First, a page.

The yearlong congressional health care gridlock has inspired several pundits, editorial columnists and members of Congress to call for budget reconciliation as a solution to the impasse. This procedure, a provision of The Congressional Budget and Impoundment Control Act of 1974, was designed to force committees to make changes in both entitlement and mandatory spending to reduce deficits by streamlining tax and budget deals.
While the reconciliation measure limits the scope of legislation, it also enables the Senate to pass a bill approved by the House with a simple majority of 51 votes. Reconciliation has had limited use by Republicans and Democrats alike for nonbudget legislation, however, its authors never envisioned it as a fast-track system to engineer complicated social policy measures.
While gridlock is continually blamed for the inordinate time required to pass legislation and/or for the failure of its passage, that difficulty was purposely written into the Constitution by its framers. Passage of laws must be time-consuming and difficult, and this was underscored by the authors, who achieved a measure of stability by demanding an extremely high level of consensus in government action.
Further, they designed the Senate to manage and slow the pace of legislation. Explained by James Madison and Alexander Hamilton in the Constitution, the Senate would be a "temperate and respectable body of citizens," able to check the citizenry when it is "stimulated by some irregular passion." Subsequently, the Senate strengthened the intent by adopting the procedural filibuster rule, which requires the vote of 60 of 100 Senators to invoke cloture and end debate.
Although routinely condemned by the faction it appropriately restrains from ramming unpopular or damaging legislation into law, the filibuster or cloture rule acts as one of the "checks and balances" many of us learned when civics was actually taught in school. Those checks and balances serve not only as a braking mechanism for faulty legislation but also a vehicle for compromise between opposing parties.
It is indeed unfortunate that the specter of reconciliation has raised its ugly head in that its execution serves not only as a bridge to tyranny of the majority, but also opens a can of worms virtually impossible to close. So long as the Democrats held a filibuster proof Senate majority and a plus 59 number in the House, reconciliation was not an issue. However, a year with no progress and election of a Republican Senator in Massachusetts has raised the ante beyond one of cooperation and compromise.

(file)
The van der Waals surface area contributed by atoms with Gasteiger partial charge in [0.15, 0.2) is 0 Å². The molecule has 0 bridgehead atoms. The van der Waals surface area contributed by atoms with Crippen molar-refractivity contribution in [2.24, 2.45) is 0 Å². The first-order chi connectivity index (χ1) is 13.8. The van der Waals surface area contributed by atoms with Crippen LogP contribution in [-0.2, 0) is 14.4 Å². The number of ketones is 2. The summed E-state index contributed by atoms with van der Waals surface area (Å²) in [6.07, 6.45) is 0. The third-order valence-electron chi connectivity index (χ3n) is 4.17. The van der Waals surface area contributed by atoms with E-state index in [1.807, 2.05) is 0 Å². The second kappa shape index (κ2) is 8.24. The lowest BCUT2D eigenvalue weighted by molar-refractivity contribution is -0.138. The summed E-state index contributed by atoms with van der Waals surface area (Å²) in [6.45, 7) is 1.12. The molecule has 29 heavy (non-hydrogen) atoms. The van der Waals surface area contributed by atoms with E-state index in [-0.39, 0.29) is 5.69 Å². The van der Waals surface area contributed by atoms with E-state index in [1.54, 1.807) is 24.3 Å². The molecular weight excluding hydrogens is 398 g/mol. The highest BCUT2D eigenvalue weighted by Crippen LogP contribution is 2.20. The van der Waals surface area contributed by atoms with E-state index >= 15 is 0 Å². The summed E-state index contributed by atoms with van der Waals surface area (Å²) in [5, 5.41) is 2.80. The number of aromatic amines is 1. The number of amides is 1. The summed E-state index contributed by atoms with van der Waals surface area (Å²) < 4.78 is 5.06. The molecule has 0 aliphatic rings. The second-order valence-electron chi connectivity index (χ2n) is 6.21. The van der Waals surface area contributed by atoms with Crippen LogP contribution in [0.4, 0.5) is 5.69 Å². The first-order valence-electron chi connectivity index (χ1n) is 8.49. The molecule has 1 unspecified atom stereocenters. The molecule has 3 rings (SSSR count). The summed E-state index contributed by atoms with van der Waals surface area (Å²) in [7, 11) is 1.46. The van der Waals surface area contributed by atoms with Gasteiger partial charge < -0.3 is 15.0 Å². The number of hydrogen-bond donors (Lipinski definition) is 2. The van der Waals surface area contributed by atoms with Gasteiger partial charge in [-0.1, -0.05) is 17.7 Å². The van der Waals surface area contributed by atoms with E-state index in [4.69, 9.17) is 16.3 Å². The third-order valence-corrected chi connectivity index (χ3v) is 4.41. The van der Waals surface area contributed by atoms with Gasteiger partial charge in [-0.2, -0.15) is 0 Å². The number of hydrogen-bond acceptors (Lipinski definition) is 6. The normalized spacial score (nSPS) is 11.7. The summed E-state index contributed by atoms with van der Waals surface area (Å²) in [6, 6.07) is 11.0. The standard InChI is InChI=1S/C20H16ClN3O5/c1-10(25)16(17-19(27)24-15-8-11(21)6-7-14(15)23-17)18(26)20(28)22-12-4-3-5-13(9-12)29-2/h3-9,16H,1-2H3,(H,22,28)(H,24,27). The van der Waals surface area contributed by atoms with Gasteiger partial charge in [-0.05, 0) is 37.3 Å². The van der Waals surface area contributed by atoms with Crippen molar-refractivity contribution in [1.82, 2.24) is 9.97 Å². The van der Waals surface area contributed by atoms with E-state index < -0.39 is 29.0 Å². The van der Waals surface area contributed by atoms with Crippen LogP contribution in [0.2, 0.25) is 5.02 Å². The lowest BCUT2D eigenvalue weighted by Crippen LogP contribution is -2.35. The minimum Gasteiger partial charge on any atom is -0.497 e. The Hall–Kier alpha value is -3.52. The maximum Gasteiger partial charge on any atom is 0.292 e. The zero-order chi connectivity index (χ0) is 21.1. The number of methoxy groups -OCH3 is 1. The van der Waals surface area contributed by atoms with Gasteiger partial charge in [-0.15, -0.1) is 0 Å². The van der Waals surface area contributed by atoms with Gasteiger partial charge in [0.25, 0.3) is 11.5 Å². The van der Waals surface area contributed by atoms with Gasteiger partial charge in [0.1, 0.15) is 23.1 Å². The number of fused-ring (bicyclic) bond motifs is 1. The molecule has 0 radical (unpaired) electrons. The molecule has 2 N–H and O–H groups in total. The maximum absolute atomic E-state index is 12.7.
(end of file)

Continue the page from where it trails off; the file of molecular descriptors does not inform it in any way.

Granted, it has been used before, notably in President Clinton's 1994 deficit reduction and President George W. Bush's major tax cuts. However, these conformed to Senate rules restricting reconciliation to budget issues. Reconciliation was never intended to be used to implement policy. In fact, President pro tem of the Senate and master of its rules, Robert Byrd, helped design a set of conditions under which any measure neither adding to nor subtracting from the deficit must garner the required 60 votes.
The most recent example of thwarted reconciliation was the Bush administration's attempt to end Democrat filibusters of Republican judicial nominations. Republicans threatened a "Nuclear Option" reconciliation to end the stalling tactics, however, cooler heads prevailed, thus averting damaging the legislative process. One may disagree with the filibuster rule when it is at odds with their purposes. Nonetheless, reconciliation is not appropriate for nonbudget policy legislation.
There is irony in today's attitude regarding reconciliation to pass health care legislation in relation to President Bush's 2005 effort. PresidentBarack Obama, then a senator, called it a "majoritarian of absolute power on either side that's just not what the founders intended." Vice President Joe Biden, then a senator, called it an arrogance of power and offered, "I pray God when the Democrats take back control, we don't make the kind of naked power grab you are doing."
Additionally, Senate Majority Leader Harry Reid accused the Republican majority of threatening "to violate over 200 years of Senate tradition and impair the ability of Democrats and Republicans to work together on issues of real concern to the American people." Senators Dianne Feinstein, Max Baucus and Charles Schumer have joined Obama, Biden and Reid in favoring reconciliation to pass the health care bill, ignoring opposition by Republicans and, more importantly by a majority of the American people.
Finally, regardless of political affiliation, invoking reconciliation to push legislation through is as dangerous as it is wrong-headed. The somewhat exasperatingly ponderous rules of the Senate are necessary to curb the overbearing arrogance of majority rule — the Founding Fathers were correct to apply a brake on the often incautious appetite of power.
Reconciliation was wrong when attempted by Republicans in 2005 and it is equally wrong today when Democrats choose to ignore the rules for their own benefit. Hypocrisy by any other name is still hypocrisy.
J. Karl Miller retired as a colonel in the Marine Corps. He is a Columbia resident and can be reached via e-mail at JKarlUSMC@aol.com.